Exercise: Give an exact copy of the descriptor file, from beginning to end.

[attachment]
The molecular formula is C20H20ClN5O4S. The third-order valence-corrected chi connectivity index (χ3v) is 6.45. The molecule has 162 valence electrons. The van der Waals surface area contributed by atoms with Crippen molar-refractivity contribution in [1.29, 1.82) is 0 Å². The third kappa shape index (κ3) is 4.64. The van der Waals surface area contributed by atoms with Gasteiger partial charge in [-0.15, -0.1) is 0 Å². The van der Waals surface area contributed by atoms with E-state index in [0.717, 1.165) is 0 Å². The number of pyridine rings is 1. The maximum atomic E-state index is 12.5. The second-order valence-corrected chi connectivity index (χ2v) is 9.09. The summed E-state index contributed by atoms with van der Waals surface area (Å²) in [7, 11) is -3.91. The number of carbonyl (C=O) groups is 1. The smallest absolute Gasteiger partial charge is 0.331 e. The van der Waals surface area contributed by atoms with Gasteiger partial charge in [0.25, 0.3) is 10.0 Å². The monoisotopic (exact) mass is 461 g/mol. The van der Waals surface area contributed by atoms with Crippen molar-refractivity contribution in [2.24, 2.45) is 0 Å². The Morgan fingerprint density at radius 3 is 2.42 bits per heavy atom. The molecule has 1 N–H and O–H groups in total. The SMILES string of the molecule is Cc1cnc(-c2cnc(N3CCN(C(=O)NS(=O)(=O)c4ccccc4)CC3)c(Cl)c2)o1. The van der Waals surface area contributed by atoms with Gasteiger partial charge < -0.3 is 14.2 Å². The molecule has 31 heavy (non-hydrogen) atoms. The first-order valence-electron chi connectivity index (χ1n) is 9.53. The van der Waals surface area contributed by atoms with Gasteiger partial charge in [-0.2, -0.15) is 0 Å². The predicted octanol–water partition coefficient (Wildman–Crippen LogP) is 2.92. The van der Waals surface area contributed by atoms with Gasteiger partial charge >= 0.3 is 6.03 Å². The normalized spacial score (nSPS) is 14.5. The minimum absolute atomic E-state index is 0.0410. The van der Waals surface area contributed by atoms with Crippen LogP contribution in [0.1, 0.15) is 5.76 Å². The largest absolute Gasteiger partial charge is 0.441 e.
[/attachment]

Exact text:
The molecular formula is C20H20ClN5O4S. The third-order valence-corrected chi connectivity index (χ3v) is 6.45. The molecule has 162 valence electrons. The van der Waals surface area contributed by atoms with Crippen molar-refractivity contribution in [1.29, 1.82) is 0 Å². The third kappa shape index (κ3) is 4.64. The van der Waals surface area contributed by atoms with Gasteiger partial charge in [-0.15, -0.1) is 0 Å². The van der Waals surface area contributed by atoms with E-state index in [0.717, 1.165) is 0 Å². The number of pyridine rings is 1. The maximum atomic E-state index is 12.5. The second-order valence-corrected chi connectivity index (χ2v) is 9.09. The summed E-state index contributed by atoms with van der Waals surface area (Å²) in [7, 11) is -3.91. The number of carbonyl (C=O) groups is 1. The smallest absolute Gasteiger partial charge is 0.331 e. The van der Waals surface area contributed by atoms with Gasteiger partial charge in [0.25, 0.3) is 10.0 Å². The monoisotopic (exact) mass is 461 g/mol. The van der Waals surface area contributed by atoms with Crippen molar-refractivity contribution in [2.24, 2.45) is 0 Å². The Morgan fingerprint density at radius 3 is 2.42 bits per heavy atom. The molecule has 1 N–H and O–H groups in total. The SMILES string of the molecule is Cc1cnc(-c2cnc(N3CCN(C(=O)NS(=O)(=O)c4ccccc4)CC3)c(Cl)c2)o1. The van der Waals surface area contributed by atoms with Gasteiger partial charge < -0.3 is 14.2 Å². The molecule has 31 heavy (non-hydrogen) atoms. The first-order valence-electron chi connectivity index (χ1n) is 9.53. The van der Waals surface area contributed by atoms with Gasteiger partial charge in [-0.2, -0.15) is 0 Å². The predicted octanol–water partition coefficient (Wildman–Crippen LogP) is 2.92. The van der Waals surface area contributed by atoms with Gasteiger partial charge >= 0.3 is 6.03 Å². The normalized spacial score (nSPS) is 14.5. The minimum absolute atomic E-state index is 0.0410. The van der Waals surface area contributed by atoms with Crippen LogP contribution in [0.1, 0.15) is 5.76 Å². The largest absolute Gasteiger partial charge is 0.441 e.